recondite


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rec·on·dite

 (rĕk′ən-dīt′, rĭ-kŏn′dīt′)
adj.
1. Not easily understood; abstruse or obscure: "To gain a reputation for wisdom a man must seem to have a store of recondite knowledge" (Bertrand Russell).
2. Concealed; hidden.

[Latin reconditus, past participle of recondere, to put away : re-, re- + condere, to put together, preserve; see dhē- in Indo-European roots.]

rec′on·dite′ly adv.

recondite

(rɪˈkɒndaɪt; ˈrɛkənˌdaɪt)
adj
1. requiring special knowledge to be understood; abstruse
2. dealing with abstruse or profound subjects
[C17: from Latin reconditus hidden away, from re- + condere to conceal]
reˈconditely adv
reˈconditeness n

rec•on•dite

(ˈrɛk ənˌdaɪt, rɪˈkɒn daɪt)

adj.
1. pertaining to or dealing with very profound, difficult, or abstruse subject matter: a recondite treatise.
2. known or understood by relatively few; esoteric; arcane.
3. obscure.
[1640–50; < Latin reconditus recondite, hidden, orig. past participle of recondere to hide =re- re- + condere to bring together (con- con- + -dere to put)]
rec′on•dite`ly, adv.
rec′on•dite`ness, n.
ThesaurusAntonymsRelated WordsSynonymsLegend:
Adj.1.recondite - difficult to penetraterecondite - difficult to penetrate; incomprehensible to one of ordinary understanding or knowledge; "the professor's lectures were so abstruse that students tended to avoid them"; "a deep metaphysical theory"; "some recondite problem in historiography"
esoteric - confined to and understandable by only an enlightened inner circle; "a compilation of esoteric philosophical theories"

recondite

recondite

adjective
Beyond the understanding of an average mind:
Slang: heavy.
Translations

recondite

[rɪˈkɒndaɪt] ADJ (frm) → recóndito

recondite

[ˈrɛkəndaɪt] adjabstrus(e), obscur(e)

recondite

adjabstrus

recondite

[rɪˈkɒndaɪt] adj (frm) → recondito/a
References in classic literature ?
With her near-sightedness, and those tremulous fingers of hers, at once inflexible and delicate, she could not be a seamstress; although her sampler, of fifty years gone by, exhibited some of the most recondite specimens of ornamental needlework.
But to learn all about these recondite matters, your best way is at once to descend into the blubber-room, and have a long talk with its inmates.
I remarked, moreover, with respect to experiments, that they become always more necessary the more one is advanced in knowledge; for, at the commencement, it is better to make use only of what is spontaneously presented to our senses, and of which we cannot remain ignorant, provided we bestow on it any reflection, however slight, than to concern ourselves about more uncommon and recondite phenomena: the reason of which is, that the more uncommon often only mislead us so long as the causes of the more ordinary are still unknown; and the circumstances upon which they depend are almost always so special and minute as to be highly difficult to detect.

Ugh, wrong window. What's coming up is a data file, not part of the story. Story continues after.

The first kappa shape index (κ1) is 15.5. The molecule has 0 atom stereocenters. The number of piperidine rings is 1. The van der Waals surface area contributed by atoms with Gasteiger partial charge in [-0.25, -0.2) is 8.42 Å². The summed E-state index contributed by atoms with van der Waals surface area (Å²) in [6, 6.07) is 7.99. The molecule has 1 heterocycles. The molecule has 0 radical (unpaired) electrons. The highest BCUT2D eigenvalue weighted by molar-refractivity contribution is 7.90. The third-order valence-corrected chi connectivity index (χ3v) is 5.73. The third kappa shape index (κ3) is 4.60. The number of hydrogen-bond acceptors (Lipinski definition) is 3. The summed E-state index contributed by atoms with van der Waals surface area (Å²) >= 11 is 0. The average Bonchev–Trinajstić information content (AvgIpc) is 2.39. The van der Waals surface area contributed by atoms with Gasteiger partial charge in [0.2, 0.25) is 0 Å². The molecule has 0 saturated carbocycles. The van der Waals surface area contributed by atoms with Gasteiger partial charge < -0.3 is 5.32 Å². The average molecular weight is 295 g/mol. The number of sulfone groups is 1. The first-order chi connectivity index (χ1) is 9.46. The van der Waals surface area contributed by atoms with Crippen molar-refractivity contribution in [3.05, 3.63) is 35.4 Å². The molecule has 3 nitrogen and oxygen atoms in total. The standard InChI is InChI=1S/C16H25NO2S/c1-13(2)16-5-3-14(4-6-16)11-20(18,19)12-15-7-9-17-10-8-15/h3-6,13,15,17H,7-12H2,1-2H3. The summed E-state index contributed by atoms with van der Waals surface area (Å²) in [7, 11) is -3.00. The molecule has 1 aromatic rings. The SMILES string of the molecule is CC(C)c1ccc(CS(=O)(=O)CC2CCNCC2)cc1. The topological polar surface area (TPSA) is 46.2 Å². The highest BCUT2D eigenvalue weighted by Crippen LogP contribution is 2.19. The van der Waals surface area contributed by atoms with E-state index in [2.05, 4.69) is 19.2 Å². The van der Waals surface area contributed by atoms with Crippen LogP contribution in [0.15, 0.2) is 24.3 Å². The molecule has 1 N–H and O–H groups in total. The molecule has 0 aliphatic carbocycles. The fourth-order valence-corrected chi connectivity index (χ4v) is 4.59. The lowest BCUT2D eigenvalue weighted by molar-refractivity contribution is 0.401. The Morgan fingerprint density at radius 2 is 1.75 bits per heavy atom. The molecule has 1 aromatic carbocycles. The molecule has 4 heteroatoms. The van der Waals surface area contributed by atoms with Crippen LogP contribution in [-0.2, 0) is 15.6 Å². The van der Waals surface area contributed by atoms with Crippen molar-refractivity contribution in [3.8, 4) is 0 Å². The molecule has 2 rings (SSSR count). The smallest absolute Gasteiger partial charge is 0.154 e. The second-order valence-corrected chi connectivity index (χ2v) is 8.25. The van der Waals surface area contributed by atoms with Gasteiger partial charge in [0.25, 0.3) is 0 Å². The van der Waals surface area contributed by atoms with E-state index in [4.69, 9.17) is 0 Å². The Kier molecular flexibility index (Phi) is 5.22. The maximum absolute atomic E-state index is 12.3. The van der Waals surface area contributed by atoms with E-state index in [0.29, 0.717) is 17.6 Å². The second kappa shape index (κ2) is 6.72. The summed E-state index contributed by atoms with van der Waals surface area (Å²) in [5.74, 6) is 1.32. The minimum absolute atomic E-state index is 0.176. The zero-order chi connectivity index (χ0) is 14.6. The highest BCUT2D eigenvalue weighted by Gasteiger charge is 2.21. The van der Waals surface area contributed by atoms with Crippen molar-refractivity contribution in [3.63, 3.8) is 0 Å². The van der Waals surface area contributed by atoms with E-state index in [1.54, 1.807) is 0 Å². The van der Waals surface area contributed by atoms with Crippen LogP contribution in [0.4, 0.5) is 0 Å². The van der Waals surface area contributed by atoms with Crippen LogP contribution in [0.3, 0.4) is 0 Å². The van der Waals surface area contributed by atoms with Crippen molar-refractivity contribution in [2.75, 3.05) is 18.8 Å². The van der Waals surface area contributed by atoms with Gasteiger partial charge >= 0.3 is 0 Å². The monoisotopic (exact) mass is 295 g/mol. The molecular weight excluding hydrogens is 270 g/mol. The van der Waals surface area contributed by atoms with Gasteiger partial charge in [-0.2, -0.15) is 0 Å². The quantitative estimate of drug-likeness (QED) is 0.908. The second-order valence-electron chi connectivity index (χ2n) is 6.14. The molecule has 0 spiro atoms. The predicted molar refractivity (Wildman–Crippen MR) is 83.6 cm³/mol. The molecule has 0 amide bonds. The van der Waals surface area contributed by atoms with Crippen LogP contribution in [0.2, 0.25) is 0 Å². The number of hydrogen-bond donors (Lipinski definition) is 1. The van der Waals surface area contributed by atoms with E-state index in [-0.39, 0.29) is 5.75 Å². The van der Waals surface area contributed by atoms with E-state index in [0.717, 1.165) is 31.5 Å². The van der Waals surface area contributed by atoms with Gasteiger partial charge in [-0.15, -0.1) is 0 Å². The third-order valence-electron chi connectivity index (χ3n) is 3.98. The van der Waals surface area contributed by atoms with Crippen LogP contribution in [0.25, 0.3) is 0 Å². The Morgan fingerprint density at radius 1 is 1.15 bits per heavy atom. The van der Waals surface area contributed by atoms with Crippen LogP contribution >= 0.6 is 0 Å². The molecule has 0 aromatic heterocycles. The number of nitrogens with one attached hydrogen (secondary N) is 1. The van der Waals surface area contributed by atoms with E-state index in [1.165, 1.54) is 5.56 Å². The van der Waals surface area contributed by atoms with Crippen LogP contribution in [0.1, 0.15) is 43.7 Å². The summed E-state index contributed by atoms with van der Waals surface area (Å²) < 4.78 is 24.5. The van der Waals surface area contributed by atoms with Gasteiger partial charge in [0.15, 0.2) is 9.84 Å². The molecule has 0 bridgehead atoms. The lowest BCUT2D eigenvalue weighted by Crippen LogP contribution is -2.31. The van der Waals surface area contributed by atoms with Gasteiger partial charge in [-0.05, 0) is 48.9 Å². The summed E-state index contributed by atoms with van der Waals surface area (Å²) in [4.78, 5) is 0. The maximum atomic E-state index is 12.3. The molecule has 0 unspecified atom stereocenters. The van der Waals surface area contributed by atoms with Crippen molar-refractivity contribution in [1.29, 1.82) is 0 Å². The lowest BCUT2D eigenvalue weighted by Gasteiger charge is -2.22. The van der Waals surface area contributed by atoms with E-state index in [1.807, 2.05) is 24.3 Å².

The Time Traveller (for so it will be convenient to speak of him) was expounding a recondite matter to us.
Sometimes she might have been seen squatting upon her haunches in front of a huge wooden basin, and kneading poee-poee with terrific vehemence, dashing the stone pestle about as if she would shiver the vessel into fragments; on other occasions, galloping about the valley in search of a particular kind of leaf, used in some of her recondite operations, and returning home, toiling and sweating, with a bundle of it, under which most women would have sunk.
Babcock's birthplace, and, for reasons too recondite to unfold, his visit there always assumed in his mind a jocular cast.
Aylmer had converted those smoky, dingy, sombre rooms, where he had spent his brightest years in recondite pursuits, into a series of beautiful apartments not unfit to be the secluded abode of a lovely woman.
Her vagaries soon ceased to puzzle me: the psychology of Jane Braithwaite was not recondite.
Still further, like a human, he could and did perceive, and such perceptions did flower in his brain as concepts, certainly not so wide and deep and recondite as those of humans, but concepts nevertheless.
We hear from mathematicians that bees have practically solved a recondite problem, and have made their cells of the proper shape to hold the greatest possible amount of honey, with the least possible consumption of precious wax in their construction.
Others of Lyly's affectations are rhetorical questions, hosts of allusions to classical history, and literature, and an unfailing succession of similes from all the recondite knowledge that he can command, especially from the fantastic collection of fables which, coming down through the Middle Ages from the Roman writer Pliny, went at that time by the name of natural history and which we have already encountered in the medieval Bestiaries.
Once I remember "My wife's sailor-brother Captain Anthony" being produced in connection with nothing less recondite than a sunset.